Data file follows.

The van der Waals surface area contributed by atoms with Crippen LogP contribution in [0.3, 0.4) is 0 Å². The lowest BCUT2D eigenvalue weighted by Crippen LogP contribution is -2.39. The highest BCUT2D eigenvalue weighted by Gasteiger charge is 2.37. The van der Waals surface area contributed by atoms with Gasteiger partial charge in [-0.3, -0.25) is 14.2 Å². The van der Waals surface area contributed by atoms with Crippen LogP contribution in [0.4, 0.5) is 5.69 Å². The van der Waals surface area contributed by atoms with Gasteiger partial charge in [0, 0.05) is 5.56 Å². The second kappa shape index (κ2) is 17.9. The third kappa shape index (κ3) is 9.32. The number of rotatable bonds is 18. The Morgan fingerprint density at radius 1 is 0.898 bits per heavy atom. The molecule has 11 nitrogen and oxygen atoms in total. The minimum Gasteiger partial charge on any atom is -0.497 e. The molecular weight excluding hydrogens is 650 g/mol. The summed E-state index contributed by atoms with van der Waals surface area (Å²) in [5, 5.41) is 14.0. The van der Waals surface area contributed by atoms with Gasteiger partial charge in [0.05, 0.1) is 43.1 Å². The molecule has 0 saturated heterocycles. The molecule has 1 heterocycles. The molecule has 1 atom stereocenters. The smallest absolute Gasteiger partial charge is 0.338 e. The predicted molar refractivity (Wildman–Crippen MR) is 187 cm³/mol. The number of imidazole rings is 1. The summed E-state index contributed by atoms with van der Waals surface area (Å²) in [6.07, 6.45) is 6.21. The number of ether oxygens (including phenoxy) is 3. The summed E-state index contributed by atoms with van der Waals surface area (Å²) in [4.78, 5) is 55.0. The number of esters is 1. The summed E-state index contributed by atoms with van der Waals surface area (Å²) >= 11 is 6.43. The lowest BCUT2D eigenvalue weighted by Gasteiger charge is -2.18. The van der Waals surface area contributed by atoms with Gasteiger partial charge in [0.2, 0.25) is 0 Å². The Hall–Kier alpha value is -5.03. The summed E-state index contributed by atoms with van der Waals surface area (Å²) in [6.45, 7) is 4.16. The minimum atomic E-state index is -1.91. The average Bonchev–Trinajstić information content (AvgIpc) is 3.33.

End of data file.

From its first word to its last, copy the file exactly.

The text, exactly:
The van der Waals surface area contributed by atoms with Crippen LogP contribution in [0.3, 0.4) is 0 Å². The lowest BCUT2D eigenvalue weighted by Crippen LogP contribution is -2.39. The highest BCUT2D eigenvalue weighted by Gasteiger charge is 2.37. The van der Waals surface area contributed by atoms with Gasteiger partial charge in [-0.3, -0.25) is 14.2 Å². The van der Waals surface area contributed by atoms with Crippen LogP contribution in [0.4, 0.5) is 5.69 Å². The van der Waals surface area contributed by atoms with Gasteiger partial charge in [0, 0.05) is 5.56 Å². The second kappa shape index (κ2) is 17.9. The third kappa shape index (κ3) is 9.32. The number of rotatable bonds is 18. The Morgan fingerprint density at radius 1 is 0.898 bits per heavy atom. The molecule has 11 nitrogen and oxygen atoms in total. The minimum Gasteiger partial charge on any atom is -0.497 e. The molecular weight excluding hydrogens is 650 g/mol. The summed E-state index contributed by atoms with van der Waals surface area (Å²) in [5, 5.41) is 14.0. The van der Waals surface area contributed by atoms with Gasteiger partial charge in [0.05, 0.1) is 43.1 Å². The molecule has 0 saturated heterocycles. The molecule has 1 heterocycles. The molecule has 1 atom stereocenters. The smallest absolute Gasteiger partial charge is 0.338 e. The predicted molar refractivity (Wildman–Crippen MR) is 187 cm³/mol. The number of imidazole rings is 1. The summed E-state index contributed by atoms with van der Waals surface area (Å²) in [6.07, 6.45) is 6.21. The number of ether oxygens (including phenoxy) is 3. The summed E-state index contributed by atoms with van der Waals surface area (Å²) in [4.78, 5) is 55.0. The number of esters is 1. The summed E-state index contributed by atoms with van der Waals surface area (Å²) >= 11 is 6.43. The lowest BCUT2D eigenvalue weighted by Gasteiger charge is -2.18. The van der Waals surface area contributed by atoms with Gasteiger partial charge in [0.2, 0.25) is 0 Å². The Hall–Kier alpha value is -5.03. The summed E-state index contributed by atoms with van der Waals surface area (Å²) in [6.45, 7) is 4.16. The minimum atomic E-state index is -1.91. The average Bonchev–Trinajstić information content (AvgIpc) is 3.33.